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APT-3: Equilibrium Models in Asset Pricing
A Unified Model of Distress Risk Puzzles
1Boston University, CEPR, and ECGI; 2Chinese University of Hong Kong; 3Graduate School of Business, Stanford University, and NBER
We build a dynamic model to link two empirical patterns: the negative failure probability-return relation (Campbell, Hilscher, and Szilagyi, 2008) and the positive distress risk premium-return relation (Friewald, Wagner, and Zechner, 2014). We show analytically and quantitatively that (i) procyclical debt financing in highly distressed firms results in a negative covariance between levered equity beta with countercyclical market risk premium; (ii) the negative covariance generates low or negative stock returns and alphas among those highly distressed firms in the conditional CAPM; and (iii) firms with lower distress risk premiums endogenously choose higher leverage, so they are more likely to become distressed and earn negative returns. We provide empirical evidence to support our model predictions.
Asset Prices and Unemployment Fluctuations
1Banque de France; 2Stanford University and Federal Reserve Bank of Minneapolis; 3New York University; 4Hoover Institution Stanford University
We re-examine the problem that textbook search-and-matching models cannot generate anywhere near the observed magnitude of business cycle frequency fluctuations in job-finding rates and unemployment rates in response to shocks of a plausible magnitude. We argue that hiring of a worker is a risky investment for a firm that generate long duration flows of surpluses from the match between a worker and a firm. We capture this idea allowing a worker's human capital to accumulate on the job in a way that is consistent with the micro evidence and we use preferences borrowed from the macro-finance literature that have been successful in generating fluctuations in observed asset prices. When we combine these two features then fluctuations in market productivity generate large fluctuations in the present value of the surplus from a match. For quantitatively relevant amounts of human capital accumulation and specifications of preferences, our model generates fluctuations in the both job-finding rates and unemployment rates similar to those in the data. We argue that our mechanism works very differently than the existing mechanism in the literature that address these issues.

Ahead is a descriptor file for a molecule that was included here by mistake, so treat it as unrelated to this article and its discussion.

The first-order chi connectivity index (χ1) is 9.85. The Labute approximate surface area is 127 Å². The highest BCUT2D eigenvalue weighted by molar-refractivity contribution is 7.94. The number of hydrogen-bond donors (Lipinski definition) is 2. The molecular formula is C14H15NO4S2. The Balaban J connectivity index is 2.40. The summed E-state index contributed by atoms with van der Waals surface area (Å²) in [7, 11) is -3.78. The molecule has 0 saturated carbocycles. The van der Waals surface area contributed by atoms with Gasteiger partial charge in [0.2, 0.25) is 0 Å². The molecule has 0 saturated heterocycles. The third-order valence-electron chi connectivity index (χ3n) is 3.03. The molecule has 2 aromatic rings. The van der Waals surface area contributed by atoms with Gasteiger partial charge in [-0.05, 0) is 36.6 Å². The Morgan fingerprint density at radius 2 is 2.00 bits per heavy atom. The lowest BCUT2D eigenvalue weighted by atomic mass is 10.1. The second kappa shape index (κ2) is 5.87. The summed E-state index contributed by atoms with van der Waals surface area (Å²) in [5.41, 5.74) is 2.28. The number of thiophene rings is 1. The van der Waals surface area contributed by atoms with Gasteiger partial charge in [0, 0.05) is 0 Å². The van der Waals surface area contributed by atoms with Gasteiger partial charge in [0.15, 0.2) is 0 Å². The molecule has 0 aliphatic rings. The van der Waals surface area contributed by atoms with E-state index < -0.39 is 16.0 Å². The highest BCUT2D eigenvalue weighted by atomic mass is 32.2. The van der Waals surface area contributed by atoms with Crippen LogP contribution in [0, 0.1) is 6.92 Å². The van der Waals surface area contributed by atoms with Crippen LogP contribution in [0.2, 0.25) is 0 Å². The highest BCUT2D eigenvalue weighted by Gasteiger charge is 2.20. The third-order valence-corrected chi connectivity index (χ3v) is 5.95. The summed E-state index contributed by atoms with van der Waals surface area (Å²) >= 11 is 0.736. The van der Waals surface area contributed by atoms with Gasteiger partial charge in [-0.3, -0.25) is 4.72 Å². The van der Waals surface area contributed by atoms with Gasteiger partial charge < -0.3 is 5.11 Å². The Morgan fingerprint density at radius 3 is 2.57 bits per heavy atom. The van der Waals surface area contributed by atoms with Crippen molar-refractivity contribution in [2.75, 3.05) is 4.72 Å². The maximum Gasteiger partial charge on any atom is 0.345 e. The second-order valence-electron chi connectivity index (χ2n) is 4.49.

1Columbia University; 2University of Chicago, United States of America
Many stylized facts of leverage, trading, and asset prices obtain in a frictionless general equilibrium model that features agents’ heterogeneity in endowments and time-varying risk preferences. Our model predicts that aggregate debt increases in expansions when asset prices are high, volatility is low, and levered households enjoy a “consumption boom.” Our model is consistent with poorer households borrowing more and with intermediaries’ leverage being a priced factor. In crises, levered households strongly delever by “fire selling” their risky assets as asset prices drop. Yet, as empirically observed, their debt-to-wealth ratios increase as higher discount rates make their wealth decline faster.
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